Abstract Details

Name: Sajal Kumar Dhara
Affiliation: Udaipur Solar Observatory/Physical Research Laboratory
Conference ID: ASI2017_1331
Title : Study of Evolution of Magnetic Inhomogeneities on the Sun using Narrow Band Imaging
Authors and Co-Authors :
Abstract Type : Thesis
Abstract Category : Thesis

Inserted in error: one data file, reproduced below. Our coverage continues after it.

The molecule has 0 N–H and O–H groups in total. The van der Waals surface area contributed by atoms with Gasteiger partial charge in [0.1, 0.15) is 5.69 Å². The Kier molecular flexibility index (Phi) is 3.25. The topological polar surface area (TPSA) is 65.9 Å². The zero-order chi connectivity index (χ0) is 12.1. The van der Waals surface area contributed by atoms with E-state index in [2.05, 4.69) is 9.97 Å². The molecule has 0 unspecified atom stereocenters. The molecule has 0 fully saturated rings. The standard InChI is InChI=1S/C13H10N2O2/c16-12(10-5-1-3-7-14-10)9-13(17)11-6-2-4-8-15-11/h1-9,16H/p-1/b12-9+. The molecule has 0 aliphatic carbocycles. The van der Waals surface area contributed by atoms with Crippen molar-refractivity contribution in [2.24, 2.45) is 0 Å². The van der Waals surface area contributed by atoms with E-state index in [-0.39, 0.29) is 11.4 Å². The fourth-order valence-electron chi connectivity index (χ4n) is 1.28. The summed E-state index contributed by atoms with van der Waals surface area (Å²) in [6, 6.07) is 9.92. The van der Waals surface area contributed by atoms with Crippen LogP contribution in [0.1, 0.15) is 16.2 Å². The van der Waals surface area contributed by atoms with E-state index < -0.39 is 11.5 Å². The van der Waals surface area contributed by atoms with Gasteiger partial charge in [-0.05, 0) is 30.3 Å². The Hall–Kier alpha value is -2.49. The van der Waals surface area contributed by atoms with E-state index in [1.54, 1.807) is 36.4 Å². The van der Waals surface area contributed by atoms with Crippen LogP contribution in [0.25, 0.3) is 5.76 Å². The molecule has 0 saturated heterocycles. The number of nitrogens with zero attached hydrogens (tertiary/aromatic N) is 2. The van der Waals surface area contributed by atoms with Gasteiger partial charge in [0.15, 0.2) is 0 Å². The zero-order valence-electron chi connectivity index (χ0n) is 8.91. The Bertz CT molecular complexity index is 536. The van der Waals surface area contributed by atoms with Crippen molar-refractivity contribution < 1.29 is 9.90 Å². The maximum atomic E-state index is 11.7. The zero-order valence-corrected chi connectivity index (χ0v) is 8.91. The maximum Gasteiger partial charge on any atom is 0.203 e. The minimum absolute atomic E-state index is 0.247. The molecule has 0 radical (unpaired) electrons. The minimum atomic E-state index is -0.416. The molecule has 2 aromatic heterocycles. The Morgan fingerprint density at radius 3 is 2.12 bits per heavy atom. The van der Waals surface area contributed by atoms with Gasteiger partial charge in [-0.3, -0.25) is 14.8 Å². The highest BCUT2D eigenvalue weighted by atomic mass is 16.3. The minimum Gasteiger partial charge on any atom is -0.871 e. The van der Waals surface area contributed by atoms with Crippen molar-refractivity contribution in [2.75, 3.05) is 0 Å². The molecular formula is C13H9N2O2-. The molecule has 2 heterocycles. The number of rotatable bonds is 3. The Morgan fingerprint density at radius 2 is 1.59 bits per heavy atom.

Abstract : The solar atmosphere is structured by the evolving magnetic fields. On small scale - bright points with thin boundaries have been observed. On large spatial scale - plages, sunspots and filaments/prominences have been observed. One such magnetic structure is solar filament which contain dense and cool plasma embedded in the tenuous and hot corona. They appear above a boundary between the opposite polarity of magnetic fields on the Sun, normally called as polarity inversion line. They normally form in active regions, though not very uncommon in quiet regions. The quiet filament structures are highly stable and most of them will survive for weeks to months. On the other hand, the active region filaments evolve rapidly and they can survive over a period varying from few hours to days. Most often, the filament ends up with eruption associated with solar flares and CMEs. In this thesis I have studied a few selected active region filament eruptions using high resolution coronal data from AIA/SDO and ground based Hα data from BBSO and GONG to examine and understand the detailed mechanism behind these filament eruptions. The study suggests that in each filament event the onset of trigger and instability mechanism could be different. In one event, we concluded that the progress of events towards eruption, is broadly consistent with flux cancellation, that subsequently erupts due to onset of a runaway tether cutting magnetic reconnection. In other event, we found that the emerging flux, converging motion and injection of opposite magnetic helicity could be responsible for destabilizing of the filament leading towards its eruption. The observations made in multiple wavelengths around a chromospheric spectral line could provide valuable data to infer dynamical processes occur such as converging motions and rotational motions in the ends of the filaments during the eruption. We observed the rotational/vortical motion in the photosphere near the ends of the several erupting active region filaments during their initial phase of eruption, at the onset of the fast rise phase. The observed vortical motions are about supergranulation size and lasted for 4–29 minutes. Another work of this thesis is to develop a narrow band imager using Fabry-Perot interferometer, which can provide images at the chromospheric height in the solar atmosphere and also it is capable of producing dopplergrams at this height using some post-facto techniques, to study the line-of-sight motions during the filament eruptions. Here, I will present the important results obtained in this thesis work and discuss the summary and conclusion of the work along with a brief descriptions of planned future projects in which research can be carried out further.